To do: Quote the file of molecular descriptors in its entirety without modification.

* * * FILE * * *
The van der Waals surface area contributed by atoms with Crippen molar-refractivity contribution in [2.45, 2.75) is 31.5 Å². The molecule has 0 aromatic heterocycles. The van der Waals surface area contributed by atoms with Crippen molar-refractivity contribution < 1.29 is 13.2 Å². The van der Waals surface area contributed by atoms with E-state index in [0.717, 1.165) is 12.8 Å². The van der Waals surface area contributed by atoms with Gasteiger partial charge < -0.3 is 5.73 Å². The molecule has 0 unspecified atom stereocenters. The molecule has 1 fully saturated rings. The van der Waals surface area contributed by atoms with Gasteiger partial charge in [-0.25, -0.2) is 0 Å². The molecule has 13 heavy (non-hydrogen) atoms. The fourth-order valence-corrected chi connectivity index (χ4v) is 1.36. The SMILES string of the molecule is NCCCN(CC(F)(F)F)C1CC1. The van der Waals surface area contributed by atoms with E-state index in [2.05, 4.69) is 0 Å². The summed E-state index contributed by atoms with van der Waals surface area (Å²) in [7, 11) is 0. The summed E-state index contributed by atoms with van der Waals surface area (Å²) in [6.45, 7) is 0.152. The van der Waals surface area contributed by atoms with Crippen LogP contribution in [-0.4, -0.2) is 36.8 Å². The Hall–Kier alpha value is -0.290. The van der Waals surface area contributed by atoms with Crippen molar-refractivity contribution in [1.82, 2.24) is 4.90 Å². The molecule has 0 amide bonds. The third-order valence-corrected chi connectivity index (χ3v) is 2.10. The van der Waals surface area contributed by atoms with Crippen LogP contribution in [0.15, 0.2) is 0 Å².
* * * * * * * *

The van der Waals surface area contributed by atoms with Crippen molar-refractivity contribution in [2.45, 2.75) is 31.5 Å². The molecule has 0 aromatic heterocycles. The van der Waals surface area contributed by atoms with Crippen molar-refractivity contribution < 1.29 is 13.2 Å². The van der Waals surface area contributed by atoms with E-state index in [0.717, 1.165) is 12.8 Å². The van der Waals surface area contributed by atoms with Gasteiger partial charge < -0.3 is 5.73 Å². The molecule has 0 unspecified atom stereocenters. The molecule has 1 fully saturated rings. The van der Waals surface area contributed by atoms with Gasteiger partial charge in [-0.25, -0.2) is 0 Å². The molecule has 13 heavy (non-hydrogen) atoms. The fourth-order valence-corrected chi connectivity index (χ4v) is 1.36. The SMILES string of the molecule is NCCCN(CC(F)(F)F)C1CC1. The van der Waals surface area contributed by atoms with E-state index in [2.05, 4.69) is 0 Å². The summed E-state index contributed by atoms with van der Waals surface area (Å²) in [7, 11) is 0. The summed E-state index contributed by atoms with van der Waals surface area (Å²) in [6.45, 7) is 0.152. The van der Waals surface area contributed by atoms with Crippen LogP contribution in [-0.4, -0.2) is 36.8 Å². The Hall–Kier alpha value is -0.290. The van der Waals surface area contributed by atoms with Crippen molar-refractivity contribution in [1.82, 2.24) is 4.90 Å². The molecule has 0 amide bonds. The third-order valence-corrected chi connectivity index (χ3v) is 2.10. The van der Waals surface area contributed by atoms with Crippen LogP contribution in [0.15, 0.2) is 0 Å².